“In fact, more than half of the people 65 and over have been vaccinated,” Cooper said at the briefing with reporters.

The federal Food and Drug Administration released an analysis on Wednesday that offers hope that soon there could be even more vaccines available.

The FDA’s study of Johnson & Johnson’s COVID-19 vaccine safety data supports authorizing it for emergency use similar to that given for the Pfizer and Moderna vaccines.

If a panel of FDA advisers meeting Friday gives the OK and a CDC panel approves it over the weekend, the new vaccine should start shipping early next week.

Cohen said Wednesday that states had been told there likely will be two million doses of the one-shot Johnson & Johnson vaccine to be divided among them.

North Carolina is planning to get anywhere from 30,000 to 60,000 doses if the emergency use authorization is granted.

“We’re already planning to think about where can those doses go, how are we going to allocate that, how are we going to use that,” Cohen said. “We’re working with our vaccine providers to make sure that we have the capacity that’s waiting in the wings so the moment those vaccines become available to us we will hit the ground running.”

Worry about backslide

The administration of nearly two million vaccine doses in North Carolina played into the governor’s thinking as he eased restrictions on crowd sizes and where people can gather.

Nonetheless, Cooper and Cohen cautioned people not to go about their business as if it were February 2020 before North Carolina reported its first lab-confirmed case.

Throughout 2020, amid the politicization of masks and other pandemic protection measures, Cooper and his public health team have insisted that decisions for restrictions and lifting them would be driven by data and science.

“When you look at the restrictions that we have put in place, the mandatory mask mandate, the curfew, you know that we are serious about slowing the spread of this virus,” Cooper said. “I think that people have pulled together. Many are wearing masks and social distancing. Most businesses are complying with the executive orders. I think there’s been a positive effect. People deserve a pat on the back.”

As the weather warms and people weary from winter isolation begin to move about more and gather, Cooper and Cohen worry residents might loosen their resolve to continue the battle against COVID-19.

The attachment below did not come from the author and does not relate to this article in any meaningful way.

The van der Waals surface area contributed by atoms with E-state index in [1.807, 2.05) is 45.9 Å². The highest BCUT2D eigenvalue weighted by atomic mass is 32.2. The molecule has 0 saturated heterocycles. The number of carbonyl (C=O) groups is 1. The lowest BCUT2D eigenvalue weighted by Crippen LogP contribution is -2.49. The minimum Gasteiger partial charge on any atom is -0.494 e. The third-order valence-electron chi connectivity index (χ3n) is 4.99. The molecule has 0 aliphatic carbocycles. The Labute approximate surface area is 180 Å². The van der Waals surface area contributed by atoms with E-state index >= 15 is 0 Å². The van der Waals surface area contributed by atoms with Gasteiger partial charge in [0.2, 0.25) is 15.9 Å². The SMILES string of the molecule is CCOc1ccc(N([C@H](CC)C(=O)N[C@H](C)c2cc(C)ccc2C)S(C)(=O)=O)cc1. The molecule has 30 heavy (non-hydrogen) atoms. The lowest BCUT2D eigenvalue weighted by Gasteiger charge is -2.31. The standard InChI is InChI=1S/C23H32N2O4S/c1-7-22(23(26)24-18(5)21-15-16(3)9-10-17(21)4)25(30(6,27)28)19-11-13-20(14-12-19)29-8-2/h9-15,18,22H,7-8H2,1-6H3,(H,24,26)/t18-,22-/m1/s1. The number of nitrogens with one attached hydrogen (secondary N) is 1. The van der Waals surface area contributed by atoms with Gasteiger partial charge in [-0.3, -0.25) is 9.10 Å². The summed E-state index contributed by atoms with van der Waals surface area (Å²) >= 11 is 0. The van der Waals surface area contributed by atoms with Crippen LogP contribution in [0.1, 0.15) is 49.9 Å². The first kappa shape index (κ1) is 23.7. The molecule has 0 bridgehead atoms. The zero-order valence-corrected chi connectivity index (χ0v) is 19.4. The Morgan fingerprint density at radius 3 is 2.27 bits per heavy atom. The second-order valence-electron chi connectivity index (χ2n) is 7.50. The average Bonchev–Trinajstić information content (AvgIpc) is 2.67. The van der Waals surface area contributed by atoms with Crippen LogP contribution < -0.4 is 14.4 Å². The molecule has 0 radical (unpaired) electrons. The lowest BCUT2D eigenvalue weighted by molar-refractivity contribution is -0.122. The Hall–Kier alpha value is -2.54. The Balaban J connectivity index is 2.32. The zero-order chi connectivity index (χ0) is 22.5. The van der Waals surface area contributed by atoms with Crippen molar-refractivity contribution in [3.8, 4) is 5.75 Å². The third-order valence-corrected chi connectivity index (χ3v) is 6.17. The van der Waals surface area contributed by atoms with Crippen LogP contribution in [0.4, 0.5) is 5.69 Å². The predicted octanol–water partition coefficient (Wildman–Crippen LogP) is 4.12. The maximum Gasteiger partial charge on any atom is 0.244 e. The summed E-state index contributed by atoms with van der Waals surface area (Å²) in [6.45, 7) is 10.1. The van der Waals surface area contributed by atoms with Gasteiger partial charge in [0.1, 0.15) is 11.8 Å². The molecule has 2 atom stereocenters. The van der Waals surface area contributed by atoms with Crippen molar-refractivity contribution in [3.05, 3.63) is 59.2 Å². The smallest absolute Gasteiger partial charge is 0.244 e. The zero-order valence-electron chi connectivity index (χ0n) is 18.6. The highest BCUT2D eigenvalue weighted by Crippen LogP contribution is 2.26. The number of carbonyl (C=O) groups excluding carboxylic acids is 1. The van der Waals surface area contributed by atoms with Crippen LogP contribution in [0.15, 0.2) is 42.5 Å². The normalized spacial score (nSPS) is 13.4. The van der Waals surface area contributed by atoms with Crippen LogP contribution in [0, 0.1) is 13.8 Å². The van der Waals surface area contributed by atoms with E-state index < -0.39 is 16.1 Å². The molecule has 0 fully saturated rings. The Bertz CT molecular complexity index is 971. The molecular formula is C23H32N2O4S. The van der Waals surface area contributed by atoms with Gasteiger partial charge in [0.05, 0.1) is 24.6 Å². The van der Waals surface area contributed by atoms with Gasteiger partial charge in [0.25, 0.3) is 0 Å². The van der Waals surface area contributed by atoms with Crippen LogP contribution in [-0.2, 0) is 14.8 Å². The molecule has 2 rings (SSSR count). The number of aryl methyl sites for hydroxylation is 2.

“Of course you worry about the potential to backslide,” Cooper said. “This is why we’re going to continue to emphasize the importance of wearing a mask and social distancing, but also why we are continuing these restrictions in place because we know that when people gather together there’s a greater chance that the virus can be transmitted.

Cooper said he hoped to be able to further ease restrictions in the months ahead.

“We hope that that will happen as more people get vaccinated and we continue following the rules,” Cooper said. “But we’re going to continue putting health and safety of people first and we’ll do what we need to do in order to make sure that that happens.”

Coronavirus by the numbers

According to NCDHHS data, as of Wednesday afternoon:

  • 10,934 people total in North Carolina have died of coronavirus.
  • 849,630 have been diagnosed with the disease. Of those, 1,530 are in the hospital. The hospitalization figure is a snapshot of people hospitalized with COVID-19 infections on a given day and does not represent all of the North Carolinians who may have been in the hospital throughout the course of the epidemic.
  • 795,521 people who had COVID-19 are presumed to have recovered. This weekly estimate does not denote how many of the diagnosed cases in the state are still infectious. Nor does it reflect the number of so-called “long-haul” survivors of COVID who continue to feel the effects of the disease beyond the defined “recovery” period.
  • To date, 10,030,177 tests have been completed in North Carolina. As of July 7, all labs in the state are required to report both their positive and negative test results to the lab, so that figure includes all of the COVID-19 tests performed in the state.
  • People ages 25-49 make up the largest group of cases (39 percent). While 15 percent of the positive diagnoses were in people ages 65 and older, seniors make up 83 percent of coronavirus deaths in the state.
  • 671 outbreaks are ongoing in group facilities across the state, including nursing homes and correctional and residential care facilities.
  • As of Thursday, 380 COVID-19 patients were in intensive care units across the state.
  • As of Feb. 24, 2,180,655 North Carolinians have received at least one dose of the coronavirus vaccine.

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Anne Blythe, a reporter in North Carolina for more than three decades, writes about oral health care, children's health and other topics for North Carolina Health News.